Moreover, key architectural features in the project will give it a leg up on competing buildings, he said.

The project’s 30-foot clear height will attract many users with modern racking systems and forklifts. Bierbaum estimates that 85 percent of the approximately 113 million square feet of industrial buildings in the north county market have less than 24 feet of clear height, the state of the art in the late 1980s.

In contrast to the more common “truck wells” for loading unloading goods and materials, the buildings’ many dock-high loading positions are important features that make transferring goods in and out of trucks less cumbersome.

“These are true, dock-high loading positions plus grade-level ramps. You can’t find that today,” Bierbaum said.

Instead of asphalt, the truck courts will be paved with concrete, which is “more durable and doesn’t get as hot,” he said.

Because of the many planned energy-saving features, the buildings’ operation costs will yield big savings to the owners or tenants.

Bierbaum also said the project is close to a commuter train station served by Metrolink, which recently increased the number of inbound morning Inland Empire trains from eight to 30.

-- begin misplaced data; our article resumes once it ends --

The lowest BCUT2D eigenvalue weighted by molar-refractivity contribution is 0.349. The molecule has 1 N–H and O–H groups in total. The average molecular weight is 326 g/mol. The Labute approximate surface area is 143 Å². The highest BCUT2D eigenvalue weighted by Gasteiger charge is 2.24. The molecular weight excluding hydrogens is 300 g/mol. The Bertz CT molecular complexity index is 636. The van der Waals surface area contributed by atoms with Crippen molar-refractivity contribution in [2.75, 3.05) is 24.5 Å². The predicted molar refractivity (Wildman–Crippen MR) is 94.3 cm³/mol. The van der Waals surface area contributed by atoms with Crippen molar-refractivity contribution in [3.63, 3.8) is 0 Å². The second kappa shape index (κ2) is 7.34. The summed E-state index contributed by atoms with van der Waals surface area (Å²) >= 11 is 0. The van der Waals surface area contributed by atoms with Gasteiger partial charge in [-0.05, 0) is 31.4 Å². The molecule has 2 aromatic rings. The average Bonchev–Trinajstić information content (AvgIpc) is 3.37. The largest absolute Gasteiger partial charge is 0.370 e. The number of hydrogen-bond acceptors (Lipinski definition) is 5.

SARES•REGIS Group is headquartered in Irvine, Calif., and is one of the leading developers and managers of commercial and residential real estate in the western United States.  Currently, the company has more than 4 million square feet of commercial industrial in the entitlement process and 1,962 residential units in pre-construction and development. SARES•REGIS Group has a combined portfolio of property and fee-based assets under management valued at more than $4 billion, including 15 million square feet of commercial and industrial space and 16,180 rental apartments. Since its inception the company has acquired or developed approximately 44 million square feet of commercial properties and 19,000 multifamily and residential housing units.

SARES•REGIS Group also is a leader in green and sustainable development and management of commercial and multifamily projects.  The company is the largest privately held developer of green apartment units in Southern California and is building the first sustainable speculative industrial project in Orange County.  Since 2002, SARES•REGIS Group has sequestered more than 1 million tons of carbon dioxide gas.